Getting help from a local financial adviser or financial planner

Local Financial Planner

As this guide has shown, protection is a broad term that embraces everything from temporary life cover to meeting long term care costs.

Within each category of protection there are often many competing products, each with different mix of benefit and cost. This is not an area where a few minutes spent on the internet will yield an obvious right answer.

On the other hand, some time spent with a financial adviser can be a major help:

- An adviser will be able to assess your needs on a holistic basis. They will already be familiar with the framework of state benefits and will know the questions to ask about other cover you may have, e.g. from your employer. If your adviser also handles your retirement and investment planning, there may be an opportunity to integrate these into your protection arrangements.

- Your adviser can help you set your protection priorities, talking you through the options. For instance, if affordability is a factor, they can suggest how a core level of protection could be structured.

- Your adviser will know the protection market and the companies operating in it. This involves much more than being able to compare standard premium rates:

           - In many areas of protection, good administration is a necessity: the last thing you want when a claim is being made are delays and protracted conversations with script-driven call centres.

           - Standard rates only apply to standard situations. If you have a chronic medical condition, a penchant for hang-gliding or a high-risk employment, standard rates may well not apply.

- You can discuss matters with your adviser in confidence. That sounding board can be important when you want an informed, objective view of your protection requirements.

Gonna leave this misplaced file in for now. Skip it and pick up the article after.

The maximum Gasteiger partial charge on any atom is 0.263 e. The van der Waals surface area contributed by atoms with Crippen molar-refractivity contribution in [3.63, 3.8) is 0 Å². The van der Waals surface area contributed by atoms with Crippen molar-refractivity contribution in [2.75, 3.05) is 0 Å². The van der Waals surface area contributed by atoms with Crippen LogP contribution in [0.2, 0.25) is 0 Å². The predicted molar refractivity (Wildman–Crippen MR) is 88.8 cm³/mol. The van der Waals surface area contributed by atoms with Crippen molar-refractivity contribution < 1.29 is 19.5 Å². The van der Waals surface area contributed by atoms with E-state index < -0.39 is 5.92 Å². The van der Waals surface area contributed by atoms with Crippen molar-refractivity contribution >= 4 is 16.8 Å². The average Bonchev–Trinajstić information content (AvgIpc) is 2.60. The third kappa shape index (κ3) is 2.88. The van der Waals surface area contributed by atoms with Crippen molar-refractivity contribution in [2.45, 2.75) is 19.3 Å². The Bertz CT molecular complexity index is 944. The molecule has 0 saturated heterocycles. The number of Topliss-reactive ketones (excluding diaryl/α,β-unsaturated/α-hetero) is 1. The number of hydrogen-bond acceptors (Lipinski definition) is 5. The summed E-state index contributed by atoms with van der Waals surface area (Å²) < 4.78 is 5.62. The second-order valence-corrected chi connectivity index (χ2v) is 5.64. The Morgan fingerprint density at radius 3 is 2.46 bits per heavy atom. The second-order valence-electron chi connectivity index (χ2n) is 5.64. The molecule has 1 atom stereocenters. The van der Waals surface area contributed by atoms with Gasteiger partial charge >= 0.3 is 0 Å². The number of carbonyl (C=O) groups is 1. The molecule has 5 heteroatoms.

- Tax will have a bearing on how some of your protection is arranged. A good example is that ideally the proceeds of any life assurance policy should not form part of your estate for inheritance tax purposes. Your adviser can recommend an appropriate mechanism – usually a trust – to achieve this.

- It often makes sense for policies to be arranged under a trust. This can ensure that the right people will receive the benefits and that they are paid out as quickly as possible. Trusts can also have tax advantages. Your adviser will know when a trust is appropriate and how best to set it up.

- The process of regular review is much easier with an adviser. You can look to them to initiate the process – which will make it more difficult for you to ignore or file in the ‘next month’ category. Your adviser will also be aware of relevant developments, whether they are tax changes, revised social security legislation or improvements to contract terms or premium rates.

Perhaps the most important fact is that your adviser is a professional: they are trained to give financial advice and authorised to do so by the Financial Services Authority (FSA). Putting in place the right protection for you and your family is not a job to leave to amateurs.